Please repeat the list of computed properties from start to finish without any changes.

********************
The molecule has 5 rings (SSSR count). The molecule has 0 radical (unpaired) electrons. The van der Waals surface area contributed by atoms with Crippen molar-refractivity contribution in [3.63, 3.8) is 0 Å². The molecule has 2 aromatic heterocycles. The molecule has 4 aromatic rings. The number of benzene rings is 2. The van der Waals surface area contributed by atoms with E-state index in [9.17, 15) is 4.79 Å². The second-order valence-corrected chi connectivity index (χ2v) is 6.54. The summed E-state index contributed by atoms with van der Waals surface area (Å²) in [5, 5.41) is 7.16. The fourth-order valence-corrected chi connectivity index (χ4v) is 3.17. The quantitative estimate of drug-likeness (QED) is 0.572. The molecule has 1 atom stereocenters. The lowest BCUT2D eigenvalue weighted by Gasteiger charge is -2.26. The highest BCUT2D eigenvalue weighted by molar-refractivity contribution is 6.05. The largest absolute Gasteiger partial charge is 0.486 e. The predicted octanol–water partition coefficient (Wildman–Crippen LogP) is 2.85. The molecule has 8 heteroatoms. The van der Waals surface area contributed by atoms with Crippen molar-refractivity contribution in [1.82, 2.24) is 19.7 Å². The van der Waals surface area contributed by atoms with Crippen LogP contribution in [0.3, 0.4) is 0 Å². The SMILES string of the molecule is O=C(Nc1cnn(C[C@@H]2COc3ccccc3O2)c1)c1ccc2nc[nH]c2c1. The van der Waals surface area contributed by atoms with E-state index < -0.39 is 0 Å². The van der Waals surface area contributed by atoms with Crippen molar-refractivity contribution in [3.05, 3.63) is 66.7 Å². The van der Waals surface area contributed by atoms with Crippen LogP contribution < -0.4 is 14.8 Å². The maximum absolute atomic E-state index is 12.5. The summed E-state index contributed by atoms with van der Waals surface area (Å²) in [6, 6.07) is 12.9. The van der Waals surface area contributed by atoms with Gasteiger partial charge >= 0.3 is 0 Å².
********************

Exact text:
The molecule has 5 rings (SSSR count). The molecule has 0 radical (unpaired) electrons. The van der Waals surface area contributed by atoms with Crippen molar-refractivity contribution in [3.63, 3.8) is 0 Å². The molecule has 2 aromatic heterocycles. The molecule has 4 aromatic rings. The number of benzene rings is 2. The van der Waals surface area contributed by atoms with E-state index in [9.17, 15) is 4.79 Å². The second-order valence-corrected chi connectivity index (χ2v) is 6.54. The summed E-state index contributed by atoms with van der Waals surface area (Å²) in [5, 5.41) is 7.16. The fourth-order valence-corrected chi connectivity index (χ4v) is 3.17. The quantitative estimate of drug-likeness (QED) is 0.572. The molecule has 1 atom stereocenters. The lowest BCUT2D eigenvalue weighted by Gasteiger charge is -2.26. The highest BCUT2D eigenvalue weighted by molar-refractivity contribution is 6.05. The largest absolute Gasteiger partial charge is 0.486 e. The predicted octanol–water partition coefficient (Wildman–Crippen LogP) is 2.85. The molecule has 8 heteroatoms. The van der Waals surface area contributed by atoms with Crippen molar-refractivity contribution in [1.82, 2.24) is 19.7 Å². The van der Waals surface area contributed by atoms with Crippen LogP contribution in [0.3, 0.4) is 0 Å². The SMILES string of the molecule is O=C(Nc1cnn(C[C@@H]2COc3ccccc3O2)c1)c1ccc2nc[nH]c2c1. The van der Waals surface area contributed by atoms with E-state index < -0.39 is 0 Å². The van der Waals surface area contributed by atoms with Crippen molar-refractivity contribution in [3.05, 3.63) is 66.7 Å². The van der Waals surface area contributed by atoms with Crippen LogP contribution < -0.4 is 14.8 Å². The maximum absolute atomic E-state index is 12.5. The summed E-state index contributed by atoms with van der Waals surface area (Å²) in [6, 6.07) is 12.9. The van der Waals surface area contributed by atoms with Gasteiger partial charge >= 0.3 is 0 Å².